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October 28, 1988 - Image 7

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Publication:
The Michigan Daily, 1988-10-28

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The Michigan Daily - Friday, October 28, 1988 - Page?

'Toxic Stop Tour' brings
Proposal C to the Diag

BY KEVIN WOODSON
"Ooooh--are you toxic tonight, do
your lakes glow at night, are you
afraid of drinking dark lemonade?
Tell me dear, are you toxic tonight?"
No, it wasn't Elvis on the Diag
yesterday. And the songs his imper-
sonator sang were not his typical
love songs - they were about the
dangers of toxic waste.
But Corey Dolgon, a Rackham
graduate student, did most of the
singing, as part of the Public Inter-
est Research Group In Michigan's
statewide Toxic Stop Tour '88.
~0ewand
Continued from Page 5
said.

PIRGIM has been traveling to every
county in the state since Sept. 9 to
educate voters about ballot Proposal
C, which would help toxic waste
cleanup.
THE PERFORMANCE to a
crowd of about 30 on the steps of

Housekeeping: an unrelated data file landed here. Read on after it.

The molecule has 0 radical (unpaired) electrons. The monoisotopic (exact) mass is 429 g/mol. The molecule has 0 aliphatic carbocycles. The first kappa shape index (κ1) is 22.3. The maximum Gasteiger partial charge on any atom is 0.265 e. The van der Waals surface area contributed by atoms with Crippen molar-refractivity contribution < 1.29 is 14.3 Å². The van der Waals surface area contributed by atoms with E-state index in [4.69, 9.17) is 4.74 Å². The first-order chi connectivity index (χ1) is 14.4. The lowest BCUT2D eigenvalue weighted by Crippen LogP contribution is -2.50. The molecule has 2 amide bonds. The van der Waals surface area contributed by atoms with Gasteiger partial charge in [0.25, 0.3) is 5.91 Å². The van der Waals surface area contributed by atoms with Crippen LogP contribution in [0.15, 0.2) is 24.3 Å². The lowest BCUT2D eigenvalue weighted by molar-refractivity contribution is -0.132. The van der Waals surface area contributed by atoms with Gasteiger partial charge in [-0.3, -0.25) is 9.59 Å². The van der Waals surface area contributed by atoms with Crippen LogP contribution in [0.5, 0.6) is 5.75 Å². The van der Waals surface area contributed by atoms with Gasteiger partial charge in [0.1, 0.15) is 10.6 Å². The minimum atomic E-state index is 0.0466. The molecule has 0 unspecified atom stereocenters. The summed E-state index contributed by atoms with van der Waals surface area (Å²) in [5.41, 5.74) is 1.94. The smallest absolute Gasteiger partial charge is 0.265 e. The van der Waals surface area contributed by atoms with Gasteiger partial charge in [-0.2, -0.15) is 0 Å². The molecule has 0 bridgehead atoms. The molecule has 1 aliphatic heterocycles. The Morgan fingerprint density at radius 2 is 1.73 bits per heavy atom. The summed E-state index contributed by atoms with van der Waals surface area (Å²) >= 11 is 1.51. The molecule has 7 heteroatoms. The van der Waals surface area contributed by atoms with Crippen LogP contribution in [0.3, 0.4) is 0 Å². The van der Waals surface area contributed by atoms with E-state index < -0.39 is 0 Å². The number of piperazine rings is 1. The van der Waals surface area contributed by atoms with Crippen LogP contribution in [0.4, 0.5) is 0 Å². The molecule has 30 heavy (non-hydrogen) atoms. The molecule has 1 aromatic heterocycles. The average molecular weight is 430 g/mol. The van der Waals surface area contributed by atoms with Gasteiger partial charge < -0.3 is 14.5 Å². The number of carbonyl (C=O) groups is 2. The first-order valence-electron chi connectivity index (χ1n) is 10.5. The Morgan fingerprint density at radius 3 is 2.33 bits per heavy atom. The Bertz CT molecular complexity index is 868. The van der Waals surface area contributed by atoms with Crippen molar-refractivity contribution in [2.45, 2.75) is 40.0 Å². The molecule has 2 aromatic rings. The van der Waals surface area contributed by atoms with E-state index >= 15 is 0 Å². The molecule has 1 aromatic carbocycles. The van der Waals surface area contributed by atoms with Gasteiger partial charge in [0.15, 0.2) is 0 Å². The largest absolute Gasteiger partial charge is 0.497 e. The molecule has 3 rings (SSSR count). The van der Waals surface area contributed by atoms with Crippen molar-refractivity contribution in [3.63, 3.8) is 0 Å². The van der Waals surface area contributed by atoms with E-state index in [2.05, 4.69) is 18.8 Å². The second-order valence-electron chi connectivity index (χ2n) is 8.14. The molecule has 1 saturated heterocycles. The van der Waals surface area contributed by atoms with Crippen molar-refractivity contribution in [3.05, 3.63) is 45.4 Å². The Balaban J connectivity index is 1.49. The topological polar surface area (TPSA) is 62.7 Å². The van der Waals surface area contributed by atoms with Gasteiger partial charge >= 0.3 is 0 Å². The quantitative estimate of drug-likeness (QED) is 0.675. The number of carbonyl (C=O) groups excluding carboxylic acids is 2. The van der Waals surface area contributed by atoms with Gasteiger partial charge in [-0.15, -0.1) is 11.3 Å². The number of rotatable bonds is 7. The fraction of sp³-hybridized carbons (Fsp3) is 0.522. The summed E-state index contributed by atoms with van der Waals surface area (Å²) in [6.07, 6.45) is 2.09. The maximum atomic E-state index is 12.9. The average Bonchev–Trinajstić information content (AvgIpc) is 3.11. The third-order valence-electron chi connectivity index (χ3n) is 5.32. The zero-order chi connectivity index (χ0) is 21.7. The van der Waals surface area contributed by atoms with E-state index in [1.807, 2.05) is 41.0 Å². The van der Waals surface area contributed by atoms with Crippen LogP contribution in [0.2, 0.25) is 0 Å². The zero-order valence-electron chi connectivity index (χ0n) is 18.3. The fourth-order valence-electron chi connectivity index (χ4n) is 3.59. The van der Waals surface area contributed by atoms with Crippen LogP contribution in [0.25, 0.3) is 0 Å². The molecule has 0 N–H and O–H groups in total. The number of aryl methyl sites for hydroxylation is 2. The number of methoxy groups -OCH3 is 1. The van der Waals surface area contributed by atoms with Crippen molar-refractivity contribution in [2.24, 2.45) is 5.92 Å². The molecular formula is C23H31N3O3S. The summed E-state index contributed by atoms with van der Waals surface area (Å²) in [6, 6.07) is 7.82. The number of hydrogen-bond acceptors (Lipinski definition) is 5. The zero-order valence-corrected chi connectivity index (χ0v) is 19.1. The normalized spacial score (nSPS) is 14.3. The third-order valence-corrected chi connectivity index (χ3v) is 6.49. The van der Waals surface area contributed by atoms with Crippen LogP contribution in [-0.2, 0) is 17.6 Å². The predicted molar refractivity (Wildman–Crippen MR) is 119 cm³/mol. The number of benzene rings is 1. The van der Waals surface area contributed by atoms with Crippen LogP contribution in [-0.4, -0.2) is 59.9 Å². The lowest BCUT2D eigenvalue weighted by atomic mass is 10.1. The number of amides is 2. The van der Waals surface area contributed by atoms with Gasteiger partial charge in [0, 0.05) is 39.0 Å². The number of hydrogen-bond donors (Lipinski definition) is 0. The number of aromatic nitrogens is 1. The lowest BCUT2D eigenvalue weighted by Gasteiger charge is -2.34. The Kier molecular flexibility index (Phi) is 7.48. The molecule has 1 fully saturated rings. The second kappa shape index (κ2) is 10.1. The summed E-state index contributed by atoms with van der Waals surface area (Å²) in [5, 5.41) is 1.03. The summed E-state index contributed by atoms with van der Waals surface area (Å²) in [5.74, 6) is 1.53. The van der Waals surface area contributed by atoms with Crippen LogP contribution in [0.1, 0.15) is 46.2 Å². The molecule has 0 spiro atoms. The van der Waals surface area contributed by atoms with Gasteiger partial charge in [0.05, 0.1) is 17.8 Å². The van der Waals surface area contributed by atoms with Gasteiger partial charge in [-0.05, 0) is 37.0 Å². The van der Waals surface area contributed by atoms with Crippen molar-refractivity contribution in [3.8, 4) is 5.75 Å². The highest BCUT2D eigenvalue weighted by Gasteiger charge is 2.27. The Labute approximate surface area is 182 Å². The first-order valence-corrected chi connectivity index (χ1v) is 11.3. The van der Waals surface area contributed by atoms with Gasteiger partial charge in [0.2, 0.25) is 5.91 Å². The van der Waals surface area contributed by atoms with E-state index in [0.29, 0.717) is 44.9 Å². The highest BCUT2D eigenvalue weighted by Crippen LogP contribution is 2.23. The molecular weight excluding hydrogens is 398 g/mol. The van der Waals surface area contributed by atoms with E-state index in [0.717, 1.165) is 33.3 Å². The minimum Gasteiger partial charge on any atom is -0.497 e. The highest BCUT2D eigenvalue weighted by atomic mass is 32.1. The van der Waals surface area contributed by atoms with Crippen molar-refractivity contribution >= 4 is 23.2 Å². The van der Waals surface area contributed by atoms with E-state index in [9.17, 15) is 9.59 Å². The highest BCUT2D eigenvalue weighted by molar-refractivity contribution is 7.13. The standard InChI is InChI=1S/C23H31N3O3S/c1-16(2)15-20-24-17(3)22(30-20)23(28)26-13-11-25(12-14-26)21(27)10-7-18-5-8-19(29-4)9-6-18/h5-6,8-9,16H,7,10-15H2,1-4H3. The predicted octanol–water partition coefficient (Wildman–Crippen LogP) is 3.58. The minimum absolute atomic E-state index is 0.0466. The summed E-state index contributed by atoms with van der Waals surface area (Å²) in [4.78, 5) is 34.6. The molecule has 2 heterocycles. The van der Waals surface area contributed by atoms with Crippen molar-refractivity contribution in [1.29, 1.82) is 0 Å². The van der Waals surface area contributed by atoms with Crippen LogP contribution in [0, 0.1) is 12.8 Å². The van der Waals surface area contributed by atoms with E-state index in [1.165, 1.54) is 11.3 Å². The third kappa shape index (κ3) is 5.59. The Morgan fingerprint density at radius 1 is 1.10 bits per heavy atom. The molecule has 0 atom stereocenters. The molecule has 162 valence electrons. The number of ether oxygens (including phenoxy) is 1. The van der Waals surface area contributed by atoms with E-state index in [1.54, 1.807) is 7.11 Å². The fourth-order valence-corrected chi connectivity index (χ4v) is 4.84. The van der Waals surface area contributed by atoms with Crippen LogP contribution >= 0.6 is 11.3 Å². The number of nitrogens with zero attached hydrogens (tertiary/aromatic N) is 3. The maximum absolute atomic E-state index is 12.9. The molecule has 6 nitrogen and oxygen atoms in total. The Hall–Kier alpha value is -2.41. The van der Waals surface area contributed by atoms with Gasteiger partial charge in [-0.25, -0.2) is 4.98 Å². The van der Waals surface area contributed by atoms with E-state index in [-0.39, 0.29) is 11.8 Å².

the Graduate Library was their 79th
stop.
"I was a little leery about going,"
Dolgon said. "I had the feeling no-
body really cared, but we've had an
incredible response from neighbor-
hoods, local groups, and all over the
state."
According to PIRGIM, Michigan
has 1,778 toxic waste sights, mak-

Lewand said his relationship with
Gov. James Blanchard will help the
University's lobbying. He served as
Blanchard's legal counsel and cam-
paign manager in the mid-1980s.
As a regent, he said, he would
push for better lobbyists. "We've
taken a bum rap, and we need the
best people up there (in Lansing),"
Lewand said. "We have this image of

a school that doesn't need money...
We need to set the record straight."